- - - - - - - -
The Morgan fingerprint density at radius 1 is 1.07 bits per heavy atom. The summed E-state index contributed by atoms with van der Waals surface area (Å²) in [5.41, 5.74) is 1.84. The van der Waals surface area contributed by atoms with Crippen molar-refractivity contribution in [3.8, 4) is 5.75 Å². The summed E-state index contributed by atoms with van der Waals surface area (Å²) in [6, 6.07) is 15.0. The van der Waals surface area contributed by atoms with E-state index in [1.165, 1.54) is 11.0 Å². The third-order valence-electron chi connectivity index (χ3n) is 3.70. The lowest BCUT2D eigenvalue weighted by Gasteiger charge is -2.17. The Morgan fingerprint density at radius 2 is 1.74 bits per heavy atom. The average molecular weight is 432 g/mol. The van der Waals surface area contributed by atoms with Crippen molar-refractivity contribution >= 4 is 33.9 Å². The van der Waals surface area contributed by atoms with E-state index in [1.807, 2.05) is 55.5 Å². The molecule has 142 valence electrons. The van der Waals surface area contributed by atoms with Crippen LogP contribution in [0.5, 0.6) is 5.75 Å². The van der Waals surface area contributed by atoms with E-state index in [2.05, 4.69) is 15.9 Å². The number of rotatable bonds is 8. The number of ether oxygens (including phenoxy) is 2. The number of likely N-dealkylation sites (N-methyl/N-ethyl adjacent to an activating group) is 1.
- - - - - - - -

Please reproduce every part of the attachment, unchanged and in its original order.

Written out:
The Morgan fingerprint density at radius 1 is 1.07 bits per heavy atom. The summed E-state index contributed by atoms with van der Waals surface area (Å²) in [5.41, 5.74) is 1.84. The van der Waals surface area contributed by atoms with Crippen molar-refractivity contribution in [3.8, 4) is 5.75 Å². The summed E-state index contributed by atoms with van der Waals surface area (Å²) in [6, 6.07) is 15.0. The van der Waals surface area contributed by atoms with E-state index in [1.165, 1.54) is 11.0 Å². The third-order valence-electron chi connectivity index (χ3n) is 3.70. The lowest BCUT2D eigenvalue weighted by Gasteiger charge is -2.17. The Morgan fingerprint density at radius 2 is 1.74 bits per heavy atom. The average molecular weight is 432 g/mol. The van der Waals surface area contributed by atoms with Crippen molar-refractivity contribution >= 4 is 33.9 Å². The van der Waals surface area contributed by atoms with E-state index in [1.807, 2.05) is 55.5 Å². The molecule has 142 valence electrons. The van der Waals surface area contributed by atoms with Crippen LogP contribution in [0.5, 0.6) is 5.75 Å². The van der Waals surface area contributed by atoms with E-state index in [2.05, 4.69) is 15.9 Å². The number of rotatable bonds is 8. The number of ether oxygens (including phenoxy) is 2. The number of likely N-dealkylation sites (N-methyl/N-ethyl adjacent to an activating group) is 1.